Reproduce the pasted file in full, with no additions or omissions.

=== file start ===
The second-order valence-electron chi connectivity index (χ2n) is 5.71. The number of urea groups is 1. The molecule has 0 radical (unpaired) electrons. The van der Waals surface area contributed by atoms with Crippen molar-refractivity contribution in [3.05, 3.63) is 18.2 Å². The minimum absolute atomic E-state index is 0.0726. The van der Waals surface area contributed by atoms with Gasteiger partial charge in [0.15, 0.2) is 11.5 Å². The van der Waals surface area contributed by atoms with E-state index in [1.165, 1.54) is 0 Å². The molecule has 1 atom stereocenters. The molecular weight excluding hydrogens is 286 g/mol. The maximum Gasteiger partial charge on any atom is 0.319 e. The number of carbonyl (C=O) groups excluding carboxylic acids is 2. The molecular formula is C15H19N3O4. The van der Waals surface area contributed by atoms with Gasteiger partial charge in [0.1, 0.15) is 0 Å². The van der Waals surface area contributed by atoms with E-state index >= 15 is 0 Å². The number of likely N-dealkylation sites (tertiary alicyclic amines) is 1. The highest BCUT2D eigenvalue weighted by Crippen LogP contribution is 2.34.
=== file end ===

The second-order valence-electron chi connectivity index (χ2n) is 5.71. The number of urea groups is 1. The molecule has 0 radical (unpaired) electrons. The van der Waals surface area contributed by atoms with Crippen molar-refractivity contribution in [3.05, 3.63) is 18.2 Å². The minimum absolute atomic E-state index is 0.0726. The van der Waals surface area contributed by atoms with Gasteiger partial charge in [0.15, 0.2) is 11.5 Å². The van der Waals surface area contributed by atoms with E-state index in [1.165, 1.54) is 0 Å². The molecule has 1 atom stereocenters. The molecular weight excluding hydrogens is 286 g/mol. The maximum Gasteiger partial charge on any atom is 0.319 e. The number of carbonyl (C=O) groups excluding carboxylic acids is 2. The molecular formula is C15H19N3O4. The van der Waals surface area contributed by atoms with Gasteiger partial charge in [0.1, 0.15) is 0 Å². The van der Waals surface area contributed by atoms with E-state index >= 15 is 0 Å². The number of likely N-dealkylation sites (tertiary alicyclic amines) is 1. The highest BCUT2D eigenvalue weighted by Crippen LogP contribution is 2.34.